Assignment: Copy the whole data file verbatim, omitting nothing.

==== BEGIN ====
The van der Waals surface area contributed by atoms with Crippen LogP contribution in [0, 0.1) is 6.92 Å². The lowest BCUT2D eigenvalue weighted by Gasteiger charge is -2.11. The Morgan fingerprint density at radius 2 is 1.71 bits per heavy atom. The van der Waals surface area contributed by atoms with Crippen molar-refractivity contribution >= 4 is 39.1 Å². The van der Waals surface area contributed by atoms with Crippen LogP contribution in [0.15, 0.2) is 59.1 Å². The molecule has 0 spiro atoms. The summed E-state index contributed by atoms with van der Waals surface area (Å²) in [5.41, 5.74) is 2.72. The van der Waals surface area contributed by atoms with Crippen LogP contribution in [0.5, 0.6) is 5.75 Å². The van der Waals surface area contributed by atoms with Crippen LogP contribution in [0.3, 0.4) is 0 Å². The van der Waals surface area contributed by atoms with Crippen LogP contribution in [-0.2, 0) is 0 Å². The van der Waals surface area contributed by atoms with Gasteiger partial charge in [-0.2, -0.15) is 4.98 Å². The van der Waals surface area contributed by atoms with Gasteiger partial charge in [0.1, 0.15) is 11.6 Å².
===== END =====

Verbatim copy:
The van der Waals surface area contributed by atoms with Crippen LogP contribution in [0, 0.1) is 6.92 Å². The lowest BCUT2D eigenvalue weighted by Gasteiger charge is -2.11. The Morgan fingerprint density at radius 2 is 1.71 bits per heavy atom. The van der Waals surface area contributed by atoms with Crippen molar-refractivity contribution >= 4 is 39.1 Å². The van der Waals surface area contributed by atoms with Crippen LogP contribution in [0.15, 0.2) is 59.1 Å². The molecule has 0 spiro atoms. The summed E-state index contributed by atoms with van der Waals surface area (Å²) in [5.41, 5.74) is 2.72. The van der Waals surface area contributed by atoms with Crippen LogP contribution in [0.5, 0.6) is 5.75 Å². The van der Waals surface area contributed by atoms with Crippen LogP contribution in [0.3, 0.4) is 0 Å². The van der Waals surface area contributed by atoms with Crippen LogP contribution in [-0.2, 0) is 0 Å². The van der Waals surface area contributed by atoms with Gasteiger partial charge in [-0.2, -0.15) is 4.98 Å². The van der Waals surface area contributed by atoms with Gasteiger partial charge in [0.1, 0.15) is 11.6 Å².